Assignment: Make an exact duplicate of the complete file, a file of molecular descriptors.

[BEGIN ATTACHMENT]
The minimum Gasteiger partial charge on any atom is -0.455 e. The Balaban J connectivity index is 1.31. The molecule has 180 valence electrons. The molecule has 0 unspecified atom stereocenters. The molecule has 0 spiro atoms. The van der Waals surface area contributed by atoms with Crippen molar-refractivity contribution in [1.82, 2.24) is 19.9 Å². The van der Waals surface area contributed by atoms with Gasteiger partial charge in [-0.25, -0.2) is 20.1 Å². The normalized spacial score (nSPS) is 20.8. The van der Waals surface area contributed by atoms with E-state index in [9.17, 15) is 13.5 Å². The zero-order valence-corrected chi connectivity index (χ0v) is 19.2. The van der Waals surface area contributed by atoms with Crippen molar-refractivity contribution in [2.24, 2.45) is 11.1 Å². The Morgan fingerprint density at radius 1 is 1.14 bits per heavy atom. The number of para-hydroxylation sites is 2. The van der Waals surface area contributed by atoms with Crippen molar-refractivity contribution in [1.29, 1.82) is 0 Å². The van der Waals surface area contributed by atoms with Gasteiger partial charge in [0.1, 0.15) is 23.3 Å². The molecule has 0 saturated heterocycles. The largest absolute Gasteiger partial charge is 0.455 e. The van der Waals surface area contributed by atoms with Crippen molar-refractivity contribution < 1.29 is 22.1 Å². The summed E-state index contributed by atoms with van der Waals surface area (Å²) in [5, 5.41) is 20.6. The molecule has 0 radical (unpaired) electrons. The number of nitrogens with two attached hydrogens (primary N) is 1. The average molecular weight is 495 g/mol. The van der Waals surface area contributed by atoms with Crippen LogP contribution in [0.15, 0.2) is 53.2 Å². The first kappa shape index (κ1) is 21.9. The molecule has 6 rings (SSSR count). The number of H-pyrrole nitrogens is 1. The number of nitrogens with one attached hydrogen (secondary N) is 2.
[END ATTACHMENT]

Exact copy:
The minimum Gasteiger partial charge on any atom is -0.455 e. The Balaban J connectivity index is 1.31. The molecule has 180 valence electrons. The molecule has 0 unspecified atom stereocenters. The molecule has 0 spiro atoms. The van der Waals surface area contributed by atoms with Crippen molar-refractivity contribution in [1.82, 2.24) is 19.9 Å². The van der Waals surface area contributed by atoms with Gasteiger partial charge in [-0.25, -0.2) is 20.1 Å². The normalized spacial score (nSPS) is 20.8. The van der Waals surface area contributed by atoms with E-state index in [9.17, 15) is 13.5 Å². The zero-order valence-corrected chi connectivity index (χ0v) is 19.2. The van der Waals surface area contributed by atoms with Crippen molar-refractivity contribution in [2.24, 2.45) is 11.1 Å². The Morgan fingerprint density at radius 1 is 1.14 bits per heavy atom. The number of para-hydroxylation sites is 2. The van der Waals surface area contributed by atoms with Crippen molar-refractivity contribution in [1.29, 1.82) is 0 Å². The van der Waals surface area contributed by atoms with Gasteiger partial charge in [0.1, 0.15) is 23.3 Å². The molecule has 0 saturated heterocycles. The largest absolute Gasteiger partial charge is 0.455 e. The van der Waals surface area contributed by atoms with Crippen molar-refractivity contribution < 1.29 is 22.1 Å². The summed E-state index contributed by atoms with van der Waals surface area (Å²) in [5, 5.41) is 20.6. The molecule has 0 radical (unpaired) electrons. The number of nitrogens with two attached hydrogens (primary N) is 1. The average molecular weight is 495 g/mol. The van der Waals surface area contributed by atoms with Crippen LogP contribution in [0.15, 0.2) is 53.2 Å². The first kappa shape index (κ1) is 21.9. The molecule has 6 rings (SSSR count). The number of H-pyrrole nitrogens is 1. The number of nitrogens with one attached hydrogen (secondary N) is 2.